Screenwriting : When you are writing a script how often do you envision an 'A' lister in the role? by Steven Harris Anzelowitz

Steven Harris Anzelowitz

When you are writing a script how often do you envision an 'A' lister in the role?

Would like to hear from screenwriters only please. Unless a lighting guy from New Jersey wants to add his two cents. Which he probably will.

Beth Fox Heisinger

Hi, Steven. Actually, I don't. I focus on characters, who they are. Then, after they are fully developed, sure, I may begin to think about how so-and-so could fit, but never really while writing, never "A" listers, and I never specify. Could limit possibilities, imho. ;)

Steven Harris Anzelowitz

Hey, Beth. Thank you for your comments. I generally do the same thing. The reason I brought it up is that I have a friend of mine who works at FILM INDEPENDENT and he told me a story about a screenwriter who wrote a film specifically for ROBERT REDFORD and sent him the script and a letter and said: "Nobody but you can make this film work". ROBERT REDFORD was so taken by this he took a meeting and the film was made. You will have to forgive me I forgot the name of the writer and the name of the film. So the next time I see him I will get it for you.

Dan MaxXx

I do envision being fired and replaced by an A-List screenwriter.

Dan MaxXx

Redford? All is Lost by JC Chandor, a 30-something page script with 3-4 lines of dialogue.

Dan Guardino

Steven. Sometimes i do that. A long time ago I wrote a script with John Travolta in mind. I sent a query letter to his agent and he requested the screenplay. A few weeks later I got a letter from John Travolta's manager/producer. They tied it up for a year but eventually it died a slow death.

Beth Fox Heisinger

Steven: Sure, there are always those rare cases. And if you happen to find yourself with an incredible idea and a possible connection with an "A" lister, then I say go for it! Lol! My point, really, is a practical one -- for example, I don't have a direct means to Robert Redford. So, I'd rather focus on something with many possibilities. Others may feel differently, but it truly depends on the script, means, and circumstances. Nonetheless, always be open minded, right? ;))))

Cherelynn Baker

Sometimes! Dream big!

Heidi Schussman

I sort of have a flip side to this. I write my screenplay and as my character develops I begin to visualize which actor he or she reminds me of. Sometimes the character reminds me of an acquaintance. For instance my MC reminds me of Jeremy Renner, The supporting guy is much more difficult because he's got the craziness only Mel Gibson could pull off but looks like Jason Lewis or Paul Walker. Fun post Steven... it really made me think.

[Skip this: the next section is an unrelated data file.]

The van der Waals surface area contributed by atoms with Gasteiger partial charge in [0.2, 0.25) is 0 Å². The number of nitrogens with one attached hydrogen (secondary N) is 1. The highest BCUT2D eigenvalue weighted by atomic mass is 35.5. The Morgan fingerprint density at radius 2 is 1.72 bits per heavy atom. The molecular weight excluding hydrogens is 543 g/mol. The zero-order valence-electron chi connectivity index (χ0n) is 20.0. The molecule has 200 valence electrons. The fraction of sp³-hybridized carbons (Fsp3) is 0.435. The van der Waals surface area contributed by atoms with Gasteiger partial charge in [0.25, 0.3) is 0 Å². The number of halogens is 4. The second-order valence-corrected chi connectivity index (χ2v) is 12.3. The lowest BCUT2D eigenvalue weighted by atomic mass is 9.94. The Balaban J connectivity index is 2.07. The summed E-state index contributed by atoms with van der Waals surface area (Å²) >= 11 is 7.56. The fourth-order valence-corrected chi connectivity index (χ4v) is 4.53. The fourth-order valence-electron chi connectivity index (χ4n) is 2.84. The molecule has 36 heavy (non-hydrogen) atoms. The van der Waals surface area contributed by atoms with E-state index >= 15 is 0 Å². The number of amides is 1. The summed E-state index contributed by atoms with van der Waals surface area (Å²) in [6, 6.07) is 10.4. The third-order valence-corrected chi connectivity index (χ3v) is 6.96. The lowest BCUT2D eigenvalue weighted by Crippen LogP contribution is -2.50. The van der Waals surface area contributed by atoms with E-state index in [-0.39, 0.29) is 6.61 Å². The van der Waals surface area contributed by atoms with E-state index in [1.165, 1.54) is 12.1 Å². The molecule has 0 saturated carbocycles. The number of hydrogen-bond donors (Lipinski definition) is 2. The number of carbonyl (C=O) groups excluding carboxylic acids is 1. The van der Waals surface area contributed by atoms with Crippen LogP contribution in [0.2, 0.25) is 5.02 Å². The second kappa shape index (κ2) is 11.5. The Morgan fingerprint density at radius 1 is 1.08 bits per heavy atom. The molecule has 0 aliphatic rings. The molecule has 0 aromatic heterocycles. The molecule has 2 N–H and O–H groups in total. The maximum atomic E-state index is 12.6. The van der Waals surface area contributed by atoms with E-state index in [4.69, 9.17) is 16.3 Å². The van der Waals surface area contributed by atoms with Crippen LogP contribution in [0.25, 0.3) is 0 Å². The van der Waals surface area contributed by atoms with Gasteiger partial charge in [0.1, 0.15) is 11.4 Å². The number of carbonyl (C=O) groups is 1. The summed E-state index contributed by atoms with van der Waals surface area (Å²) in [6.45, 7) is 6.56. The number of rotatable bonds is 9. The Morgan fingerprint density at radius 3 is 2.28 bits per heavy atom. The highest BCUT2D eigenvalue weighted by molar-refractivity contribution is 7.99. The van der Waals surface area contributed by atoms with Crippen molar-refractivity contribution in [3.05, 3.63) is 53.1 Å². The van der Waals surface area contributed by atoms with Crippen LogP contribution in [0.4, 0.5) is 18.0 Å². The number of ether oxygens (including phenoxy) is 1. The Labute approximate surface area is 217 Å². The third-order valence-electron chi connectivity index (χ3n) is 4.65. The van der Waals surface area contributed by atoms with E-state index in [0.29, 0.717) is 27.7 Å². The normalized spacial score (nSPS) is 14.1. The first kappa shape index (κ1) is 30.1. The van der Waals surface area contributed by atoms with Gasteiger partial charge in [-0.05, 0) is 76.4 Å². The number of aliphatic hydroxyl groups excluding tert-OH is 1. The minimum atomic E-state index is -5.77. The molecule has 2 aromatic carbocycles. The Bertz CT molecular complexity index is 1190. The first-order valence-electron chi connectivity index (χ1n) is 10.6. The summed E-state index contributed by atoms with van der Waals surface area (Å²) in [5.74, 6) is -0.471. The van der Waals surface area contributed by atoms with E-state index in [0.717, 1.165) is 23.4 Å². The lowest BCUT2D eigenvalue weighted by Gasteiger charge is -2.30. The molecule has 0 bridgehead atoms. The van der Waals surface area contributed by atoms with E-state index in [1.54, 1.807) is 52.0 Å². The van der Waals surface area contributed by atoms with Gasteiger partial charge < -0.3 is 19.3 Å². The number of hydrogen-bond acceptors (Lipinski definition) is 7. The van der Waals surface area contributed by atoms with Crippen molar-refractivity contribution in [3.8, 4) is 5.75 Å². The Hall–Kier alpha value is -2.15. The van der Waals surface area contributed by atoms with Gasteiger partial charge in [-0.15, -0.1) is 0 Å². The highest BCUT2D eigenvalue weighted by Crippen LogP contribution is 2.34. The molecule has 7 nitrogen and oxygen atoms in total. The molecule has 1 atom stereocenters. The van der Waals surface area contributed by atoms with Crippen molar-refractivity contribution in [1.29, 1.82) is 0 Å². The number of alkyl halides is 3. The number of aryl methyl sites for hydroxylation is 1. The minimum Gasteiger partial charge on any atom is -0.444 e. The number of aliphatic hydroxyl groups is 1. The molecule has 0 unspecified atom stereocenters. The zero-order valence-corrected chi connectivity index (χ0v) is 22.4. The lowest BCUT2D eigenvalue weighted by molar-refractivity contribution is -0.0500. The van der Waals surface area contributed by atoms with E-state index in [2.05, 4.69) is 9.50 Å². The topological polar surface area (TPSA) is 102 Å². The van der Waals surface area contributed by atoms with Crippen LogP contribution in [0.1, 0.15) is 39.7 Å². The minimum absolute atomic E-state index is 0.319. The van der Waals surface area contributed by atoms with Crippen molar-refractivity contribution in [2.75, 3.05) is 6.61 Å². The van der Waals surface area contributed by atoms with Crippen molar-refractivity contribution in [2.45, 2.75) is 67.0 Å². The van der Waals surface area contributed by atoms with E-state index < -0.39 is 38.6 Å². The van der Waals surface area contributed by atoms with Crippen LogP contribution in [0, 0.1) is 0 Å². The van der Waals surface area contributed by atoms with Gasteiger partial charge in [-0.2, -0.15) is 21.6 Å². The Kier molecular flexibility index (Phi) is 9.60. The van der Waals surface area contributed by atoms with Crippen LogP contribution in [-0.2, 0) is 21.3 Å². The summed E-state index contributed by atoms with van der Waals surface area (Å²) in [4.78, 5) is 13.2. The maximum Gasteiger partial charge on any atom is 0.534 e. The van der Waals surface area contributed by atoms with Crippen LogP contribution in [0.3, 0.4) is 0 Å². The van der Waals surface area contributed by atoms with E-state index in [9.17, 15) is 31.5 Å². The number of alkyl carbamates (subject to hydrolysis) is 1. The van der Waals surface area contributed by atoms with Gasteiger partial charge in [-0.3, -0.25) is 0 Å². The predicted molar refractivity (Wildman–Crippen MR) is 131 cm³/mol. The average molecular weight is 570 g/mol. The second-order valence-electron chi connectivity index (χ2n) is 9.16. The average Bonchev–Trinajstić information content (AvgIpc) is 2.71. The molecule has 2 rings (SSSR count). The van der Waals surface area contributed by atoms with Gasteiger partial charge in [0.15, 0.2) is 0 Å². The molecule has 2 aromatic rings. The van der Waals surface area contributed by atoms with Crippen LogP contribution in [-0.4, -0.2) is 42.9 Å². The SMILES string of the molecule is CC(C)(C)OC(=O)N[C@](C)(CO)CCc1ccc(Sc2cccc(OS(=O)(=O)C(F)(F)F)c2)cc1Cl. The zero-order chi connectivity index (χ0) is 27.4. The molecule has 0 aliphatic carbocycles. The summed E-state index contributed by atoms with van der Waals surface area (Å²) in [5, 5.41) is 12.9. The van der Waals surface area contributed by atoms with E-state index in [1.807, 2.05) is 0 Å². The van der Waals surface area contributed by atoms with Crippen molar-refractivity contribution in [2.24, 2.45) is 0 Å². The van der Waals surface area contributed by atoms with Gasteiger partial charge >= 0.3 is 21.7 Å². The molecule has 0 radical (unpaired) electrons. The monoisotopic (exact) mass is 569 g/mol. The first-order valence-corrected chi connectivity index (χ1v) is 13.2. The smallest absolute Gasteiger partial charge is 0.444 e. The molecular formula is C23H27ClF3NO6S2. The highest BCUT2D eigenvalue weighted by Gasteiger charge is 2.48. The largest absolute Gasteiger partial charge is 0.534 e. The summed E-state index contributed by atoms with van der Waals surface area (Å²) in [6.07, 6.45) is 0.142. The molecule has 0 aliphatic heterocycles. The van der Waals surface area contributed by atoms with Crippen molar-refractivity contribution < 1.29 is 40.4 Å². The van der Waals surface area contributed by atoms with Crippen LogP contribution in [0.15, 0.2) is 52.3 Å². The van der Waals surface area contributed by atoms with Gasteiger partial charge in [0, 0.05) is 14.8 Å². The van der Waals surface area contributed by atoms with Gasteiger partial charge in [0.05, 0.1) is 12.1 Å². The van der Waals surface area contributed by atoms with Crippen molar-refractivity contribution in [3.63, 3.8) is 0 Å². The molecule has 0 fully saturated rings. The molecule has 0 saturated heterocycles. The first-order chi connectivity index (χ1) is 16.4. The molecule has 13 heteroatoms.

Steven Harris Anzelowitz

Thank you all for your comments. Keep it coming. There was a short film in this year's Tribeca that sheds some light on STAR POWER. It was a short on the problem of a French Ballerina who had to make a crucial decision. The only way the critics said the film worked is at the very end when the French Ballerina had to confront the Ballet Director, the Ballet Director was CATHERINE DUENERVE

Peter Roach

I don't. I wrote a character in my TV pilot that was totally Samuel Jackson. The reviewers noticed it too. Maybe Samuel Jackson has become a character unto himself. My characters have a face though. Not always an actor, but I have a person in my head.

Mercedes Street

I only ever envision Donald Glover but that's only because I love him and it's super rare that I envision him as a main character lol

Florica Cimpoies

Yes I do, it helps to foresee how it will look on the screen , but not always. It's also important to me try to match the characters with the actors. So that it will have more chances to look ''real''

Aray Brown

I don"t.

Wendy Jones

Ironically, writing novels, I did, but now I'm writing screenplays, I don't seem to.

Lisa Clemens

I really don't. I like to imagine the character in my mind and let casting and the director do the rest. Funny story though, When I wrote Delirium, I had a definite look and attitude in mind for one of the characters, then the director, who knows I'm very interested in what goes on behind the scenes, send me a few clips of guys trying out for the role. One guy was trying SO HARD to be the next Justin Beiber and it just freaked me out because he was horrible and absolutely NOT what I saw while writing the character. I got scared when the director said he kinda liked this kid. I voiced my opinion politely, and he still thought he might go with him... Then his daughter said the same thing I did and that sealed it. I should send her a thank you gift or something...

Kevin Carothers